Major power competition often prolongs conflicts

A resurgent Russia and the rise of China have challenged US hegemony; amid the political flux, the peace talks that history have relied on are struggling to work

Major power competition often prolongs conflicts

Recent history shows that major wars usually end with talks establishing agreements and settlements to end the conflict, with one side typically emerging victorious. In the case of a wider stalemate, war is typically used to enhance the negotiating positions of both sides ahead of any settled agreement to end hostilities.

Inevitably, all wars must end, and warring parties need to come together to negotiate the terms of victory, surrender, or other agreements and settlements. Surviving parties are left to negotiate whether they are the winners or losers of the war.

Throughout history, nations have shaped peace through diplomacy, dividing up resources and territories, establishing spheres of influence and setting up mechanisms for unresolved issues. History is awash with treaties that outline these matters, such as the Treaty of Westphalia in 1648. The Congress of Vienna in 1814-1815—which ended the Napoleonic Wars with France's participation, even after it lost—ended up reshaping the geopolitical landscape of that era.

Then, you have the Treaty of Versailles, which ended World War I and extended to the Yalta Conference in 1945, where Allied leaders laid the groundwork for the establishment of the United Nations and the post-World War II international order. For its part, the Cold War between the United States and the Soviet Union ended without a formal treaty or agreement. Instead, it ended because the Soviet Union simply disappeared, leaving Washington with no counterparty to negotiate with.

Throughout history, nations have shaped peace through diplomacy, setting up mechanisms to address unresolved issues.

Russian approach

This was when the world experienced a period known as the unipolar system, characterised by American dominance after the demise of its Cold War foe. It felt like a new era. But challenges to this unipolarity surfaced relatively quickly—not least from a resurgent Russia determined to regain its lost influence. Bolstered by its military might and extensive influence in different parts of the world, it was able to reestablish itself as a key global player. Global reliance on Russian resources—particularly its energy—helped it regain its geopolitical influence.

This quest to restore lost prestige is what drives Russian President Vladimir Putin—even if it comes at a steep cost to his country and with little regard for international law. This confrontational stance, particularly after its annexation of Crimea, prompted Western countries to slap sanctions on Russia to dial up pressure. Later, Putin dialled up the pressure even further by invading Ukraine.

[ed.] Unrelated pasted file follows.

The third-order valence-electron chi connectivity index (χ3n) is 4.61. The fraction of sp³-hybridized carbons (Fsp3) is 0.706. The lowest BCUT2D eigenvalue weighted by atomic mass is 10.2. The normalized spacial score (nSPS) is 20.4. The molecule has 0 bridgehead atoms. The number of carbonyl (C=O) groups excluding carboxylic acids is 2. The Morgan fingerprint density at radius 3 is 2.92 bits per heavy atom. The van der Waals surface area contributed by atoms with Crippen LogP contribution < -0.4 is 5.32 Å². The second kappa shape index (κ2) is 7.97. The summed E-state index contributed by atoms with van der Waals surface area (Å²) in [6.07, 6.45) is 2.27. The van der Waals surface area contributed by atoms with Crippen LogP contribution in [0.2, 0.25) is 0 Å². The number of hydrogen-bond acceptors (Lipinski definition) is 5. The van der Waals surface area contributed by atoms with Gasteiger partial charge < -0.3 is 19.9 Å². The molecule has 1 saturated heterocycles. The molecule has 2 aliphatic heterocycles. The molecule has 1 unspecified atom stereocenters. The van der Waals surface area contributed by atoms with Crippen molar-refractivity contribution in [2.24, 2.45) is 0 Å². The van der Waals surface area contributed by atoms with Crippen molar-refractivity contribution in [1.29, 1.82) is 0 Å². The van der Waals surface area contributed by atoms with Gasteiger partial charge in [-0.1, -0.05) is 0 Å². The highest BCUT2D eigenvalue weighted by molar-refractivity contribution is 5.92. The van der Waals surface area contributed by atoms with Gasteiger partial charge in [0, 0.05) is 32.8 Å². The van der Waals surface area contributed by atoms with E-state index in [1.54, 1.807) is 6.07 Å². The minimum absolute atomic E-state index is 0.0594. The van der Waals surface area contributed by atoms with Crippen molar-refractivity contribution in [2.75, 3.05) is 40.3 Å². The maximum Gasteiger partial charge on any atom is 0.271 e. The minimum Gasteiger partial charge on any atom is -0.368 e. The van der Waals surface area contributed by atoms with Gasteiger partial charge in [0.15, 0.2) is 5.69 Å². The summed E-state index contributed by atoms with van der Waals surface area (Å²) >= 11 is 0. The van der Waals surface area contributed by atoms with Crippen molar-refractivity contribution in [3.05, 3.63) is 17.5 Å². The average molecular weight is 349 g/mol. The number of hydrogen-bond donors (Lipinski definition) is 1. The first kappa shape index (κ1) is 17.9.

Read more: Russia's economy has defied doomsayers–at least so far

Chinese approach

For its part, China pursued a different approach. It, too, opposed American unilateralism in the post-Soviet era for international politics. However, it opted for economic confrontation rather than military action. When the Soviet Union collapsed, China was in the midst of a significant economic transformation under Deng Xiaoping's leadership. Deng spearheaded China's transition from a centrally planned economy to a market-oriented one, allowing it to emerge as one of the top global power's through its economic strength.

Instead of helping to end or resolve conflict, the UNSC has had the opposite effect. 

Through its economic prowess, China has been able to extend its influence and expand its reach worldwide without resorting to military confrontations.

These two different approaches taken in Moscow and Beijing can be illustrated clearly by recent events. China announced it has developed a ground-breaking treatment for diabetes using stem cell therapy in a global first. This announcement came amidst Russia's increasing dependence on Iranian-manufactured drones in its conflict with Ukraine.

The dissolution of the Soviet Union without a formal agreement—coupled with the retention of Russia's permanent seat on the United Nations Security Council—resulted in continued chaos, undermining what was supposed to be the world's key body to address conflict. However, instead of helping to end or resolve conflict, it has had the opposite effect. 

Prolonging of conflicts

The Middle East knows this only too well. Prolonged conflict in Palestine has spanned over 75 years; in Syria, over 13 years. Today, Arab states navigate their relations with three major global powers—the US, China and Russia—although they tend to continue to lean toward Washington, as it continues to be the more dominant player.

Despite the regional implications of this global competition for influence and the inclination of some American politicians to withdraw from the region, two fundamental questions persist: Can these three competing global powers reach a consensus to help bring about lasting solutions to the Middle East's numerous conflicts? Or will the region remain trapped in a vicious cycle of temporary truces?

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